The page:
New Delhi: Twitter has received a complaint from the Modi government, asking it block over 100 accounts and tweets that have been found “propagating objectionable content”. Most of the content and accounts appear to involve Kashmir and Kashmiri issues.
It’s unclear on how many accounts or tweets Twitter has officially blocked. Many of the tweets linked in the official complaint from the ministry of electronics and information technology are still accessible while others lead to suspended accounts.
A few of the handles appear to be linked to terrorist organisations like the Jamaat ud Dawa – a front of the Pakistan-based Jaish-e-Mohammed – but many are of journalists, human rights activists and seemingly unaffiliated individuals.
Multiple local Kashmiri online media reported the development first. WithKashmir.Org in particular reported that multiple Kashmiri activists received an official complaint from Twitter and that several of them have reported that they have either been blocked or shadowbanned.
On August 24, 2017, the IT ministry sent a letter to Twitter, asking the company to block the content under Section 69A of the IT Act.
“Based on recommendations of the committee and looking at the sensitivity of the request, it is hereby directed to Twitter to block/remove 115 Twitter handles/tweets in the interest of public order as well as for preventing any kind of cognizable offense…,” the letter states.
Twitter has put both the letter and the list of Twitter content to be blocked online. According to local Kashmiri media, a number of Pakistani users have also received similar warnings from Twitter.
The email sent out by the social media company states that “The correspondence [from the Modi government] claims that your account is in violation of Indian law. Please note we may be obligated to take action regarding the content identified in the complaint in the future. Please let us know by replying to this email as soon as possible if you decide to voluntarily remove the content identified on your account.”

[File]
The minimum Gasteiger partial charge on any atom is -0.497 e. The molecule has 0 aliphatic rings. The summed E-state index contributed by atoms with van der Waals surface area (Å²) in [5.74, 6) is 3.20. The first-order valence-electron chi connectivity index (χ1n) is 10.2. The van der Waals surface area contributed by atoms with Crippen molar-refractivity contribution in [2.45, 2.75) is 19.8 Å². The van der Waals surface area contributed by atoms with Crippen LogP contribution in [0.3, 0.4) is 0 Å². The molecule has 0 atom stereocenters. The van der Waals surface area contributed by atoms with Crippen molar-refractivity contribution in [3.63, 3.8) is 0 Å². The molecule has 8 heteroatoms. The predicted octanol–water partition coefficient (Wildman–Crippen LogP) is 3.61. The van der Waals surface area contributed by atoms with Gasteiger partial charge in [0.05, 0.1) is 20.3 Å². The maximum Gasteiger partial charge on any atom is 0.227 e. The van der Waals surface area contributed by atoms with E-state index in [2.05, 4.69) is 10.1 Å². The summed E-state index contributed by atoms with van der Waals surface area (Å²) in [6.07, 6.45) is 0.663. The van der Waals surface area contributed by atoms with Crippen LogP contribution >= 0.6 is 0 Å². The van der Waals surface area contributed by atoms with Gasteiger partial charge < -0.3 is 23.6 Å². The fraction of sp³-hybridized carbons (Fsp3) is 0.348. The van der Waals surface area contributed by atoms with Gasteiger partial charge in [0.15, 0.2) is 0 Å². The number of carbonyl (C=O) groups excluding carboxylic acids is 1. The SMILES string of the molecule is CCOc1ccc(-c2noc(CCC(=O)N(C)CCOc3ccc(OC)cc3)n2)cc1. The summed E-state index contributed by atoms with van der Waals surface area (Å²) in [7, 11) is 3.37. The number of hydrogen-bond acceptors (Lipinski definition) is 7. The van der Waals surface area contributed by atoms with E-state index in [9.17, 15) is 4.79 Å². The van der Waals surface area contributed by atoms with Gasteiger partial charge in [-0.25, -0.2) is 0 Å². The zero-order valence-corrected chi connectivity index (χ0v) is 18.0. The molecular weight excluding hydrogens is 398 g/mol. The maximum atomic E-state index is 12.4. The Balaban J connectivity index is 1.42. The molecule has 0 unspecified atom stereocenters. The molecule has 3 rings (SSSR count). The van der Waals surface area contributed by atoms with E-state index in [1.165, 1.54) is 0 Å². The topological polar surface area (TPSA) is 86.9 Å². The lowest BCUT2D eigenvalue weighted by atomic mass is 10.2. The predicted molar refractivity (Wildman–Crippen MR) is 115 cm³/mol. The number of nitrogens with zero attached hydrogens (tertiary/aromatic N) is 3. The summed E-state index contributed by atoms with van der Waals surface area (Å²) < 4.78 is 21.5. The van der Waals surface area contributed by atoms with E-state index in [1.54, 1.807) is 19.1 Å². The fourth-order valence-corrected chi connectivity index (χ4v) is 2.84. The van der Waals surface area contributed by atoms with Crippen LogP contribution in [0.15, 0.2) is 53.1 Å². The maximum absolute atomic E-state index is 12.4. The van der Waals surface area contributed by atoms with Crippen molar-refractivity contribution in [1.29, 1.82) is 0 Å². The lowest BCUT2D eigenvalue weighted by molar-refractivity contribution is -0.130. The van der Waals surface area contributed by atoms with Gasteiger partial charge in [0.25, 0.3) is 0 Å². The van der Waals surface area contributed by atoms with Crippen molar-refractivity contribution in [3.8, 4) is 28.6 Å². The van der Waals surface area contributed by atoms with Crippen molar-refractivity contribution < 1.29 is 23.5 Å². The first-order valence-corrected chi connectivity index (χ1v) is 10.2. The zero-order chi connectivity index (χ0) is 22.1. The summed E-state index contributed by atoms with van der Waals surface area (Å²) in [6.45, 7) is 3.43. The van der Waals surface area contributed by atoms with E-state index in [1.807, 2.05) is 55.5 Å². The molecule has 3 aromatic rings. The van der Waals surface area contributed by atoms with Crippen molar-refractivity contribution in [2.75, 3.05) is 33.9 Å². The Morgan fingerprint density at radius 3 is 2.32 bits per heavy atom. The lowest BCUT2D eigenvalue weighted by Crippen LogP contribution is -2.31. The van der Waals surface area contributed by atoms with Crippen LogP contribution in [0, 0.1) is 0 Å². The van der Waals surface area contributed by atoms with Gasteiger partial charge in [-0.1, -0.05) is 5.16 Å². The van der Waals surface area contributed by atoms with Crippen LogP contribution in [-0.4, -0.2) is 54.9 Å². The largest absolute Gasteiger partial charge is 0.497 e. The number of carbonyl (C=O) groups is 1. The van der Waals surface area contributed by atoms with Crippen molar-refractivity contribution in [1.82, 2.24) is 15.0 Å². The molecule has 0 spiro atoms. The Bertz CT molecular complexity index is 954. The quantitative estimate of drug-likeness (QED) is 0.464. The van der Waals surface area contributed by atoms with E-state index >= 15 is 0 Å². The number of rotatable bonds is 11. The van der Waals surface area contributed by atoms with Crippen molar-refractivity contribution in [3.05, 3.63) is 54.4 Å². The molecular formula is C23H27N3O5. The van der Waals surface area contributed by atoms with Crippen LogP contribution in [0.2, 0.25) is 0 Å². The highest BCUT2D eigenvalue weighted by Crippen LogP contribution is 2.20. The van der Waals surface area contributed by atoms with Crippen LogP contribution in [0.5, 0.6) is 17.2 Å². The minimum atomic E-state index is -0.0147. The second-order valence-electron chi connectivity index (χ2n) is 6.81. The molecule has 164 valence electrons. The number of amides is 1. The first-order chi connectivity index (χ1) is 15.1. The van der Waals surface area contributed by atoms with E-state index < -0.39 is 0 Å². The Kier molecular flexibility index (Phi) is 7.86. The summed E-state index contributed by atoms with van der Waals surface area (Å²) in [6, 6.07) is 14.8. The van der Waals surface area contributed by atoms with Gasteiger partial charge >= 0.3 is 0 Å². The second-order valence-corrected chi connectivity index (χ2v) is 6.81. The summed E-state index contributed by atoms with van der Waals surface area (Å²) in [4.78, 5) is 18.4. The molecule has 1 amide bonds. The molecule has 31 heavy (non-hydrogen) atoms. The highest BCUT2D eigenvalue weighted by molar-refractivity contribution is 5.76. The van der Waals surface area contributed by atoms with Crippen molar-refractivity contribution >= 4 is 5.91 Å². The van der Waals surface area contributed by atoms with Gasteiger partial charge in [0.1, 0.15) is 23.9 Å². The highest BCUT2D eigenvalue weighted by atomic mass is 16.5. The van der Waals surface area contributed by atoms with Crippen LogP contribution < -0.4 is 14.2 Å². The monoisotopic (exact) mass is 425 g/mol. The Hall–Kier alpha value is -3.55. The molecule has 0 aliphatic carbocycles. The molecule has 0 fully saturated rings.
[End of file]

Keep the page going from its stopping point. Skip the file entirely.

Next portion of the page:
Twitter also seems to acknowledge the haziness of knowing which Twitter accounts are “Indian or Pakistani”. For instance, a tweet that allegedly “pays tribute” to a dead militant shows up with a warning sign that says “this tweet… has been withheld in India”
Amongst the 100 odd objectionable tweets and accounts, one tweet flagged was not about Kashmir at all, but instead focused on rising cow vigilante violence in India.
— Zavain Dar (@zavaindar) September 5, 2017
Social media censorship
Meanwhile, legal and cyber experts have decried the online censorship attempt, with Centre for Internet and Society policy director Pranesh Prakash calling it caving in to unlawful government censorship.
With its resources, Twitter could opt to go to court to challenge this order by the govt the way Yahoo challenged requests for personal info
— Pranesh Prakash (@pranesh) September 5, 2017
Social media censorship over politically controversial topics is not a new development.
Last year, Facebook ran into controversy over censoring Indian journalists, activists and film-makers over similar “objectionable” Kashmir content. As The Wire had reported at the time, that experience offered insight into the way social media giants view politically controversial material, the way they hand out punishments and – disturbingly – how they act as a final arbiter of what is appropriate and what is not.